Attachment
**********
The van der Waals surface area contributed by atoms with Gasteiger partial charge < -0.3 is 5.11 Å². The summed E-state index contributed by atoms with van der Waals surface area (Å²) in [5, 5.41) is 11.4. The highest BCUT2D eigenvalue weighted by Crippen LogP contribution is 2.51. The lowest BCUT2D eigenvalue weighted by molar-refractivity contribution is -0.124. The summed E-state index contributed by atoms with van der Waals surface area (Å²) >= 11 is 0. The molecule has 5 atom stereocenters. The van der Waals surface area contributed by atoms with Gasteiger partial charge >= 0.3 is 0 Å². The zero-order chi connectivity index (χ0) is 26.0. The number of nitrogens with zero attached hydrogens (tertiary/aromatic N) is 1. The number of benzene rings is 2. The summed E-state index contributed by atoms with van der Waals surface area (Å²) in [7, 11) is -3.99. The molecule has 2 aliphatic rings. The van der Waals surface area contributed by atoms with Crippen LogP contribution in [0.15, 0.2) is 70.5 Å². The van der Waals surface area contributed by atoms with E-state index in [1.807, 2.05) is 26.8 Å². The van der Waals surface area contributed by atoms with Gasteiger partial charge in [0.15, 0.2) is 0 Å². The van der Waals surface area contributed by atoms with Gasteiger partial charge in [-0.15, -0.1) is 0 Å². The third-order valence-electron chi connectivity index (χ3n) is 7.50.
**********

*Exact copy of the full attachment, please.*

The van der Waals surface area contributed by atoms with Gasteiger partial charge < -0.3 is 5.11 Å². The summed E-state index contributed by atoms with van der Waals surface area (Å²) in [5, 5.41) is 11.4. The highest BCUT2D eigenvalue weighted by Crippen LogP contribution is 2.51. The lowest BCUT2D eigenvalue weighted by molar-refractivity contribution is -0.124. The summed E-state index contributed by atoms with van der Waals surface area (Å²) >= 11 is 0. The molecule has 5 atom stereocenters. The van der Waals surface area contributed by atoms with Gasteiger partial charge >= 0.3 is 0 Å². The zero-order chi connectivity index (χ0) is 26.0. The number of nitrogens with zero attached hydrogens (tertiary/aromatic N) is 1. The number of benzene rings is 2. The summed E-state index contributed by atoms with van der Waals surface area (Å²) in [7, 11) is -3.99. The molecule has 2 aliphatic rings. The van der Waals surface area contributed by atoms with Crippen LogP contribution in [0.15, 0.2) is 70.5 Å². The van der Waals surface area contributed by atoms with E-state index in [1.807, 2.05) is 26.8 Å². The van der Waals surface area contributed by atoms with Gasteiger partial charge in [0.15, 0.2) is 0 Å². The van der Waals surface area contributed by atoms with Gasteiger partial charge in [-0.15, -0.1) is 0 Å². The third-order valence-electron chi connectivity index (χ3n) is 7.50.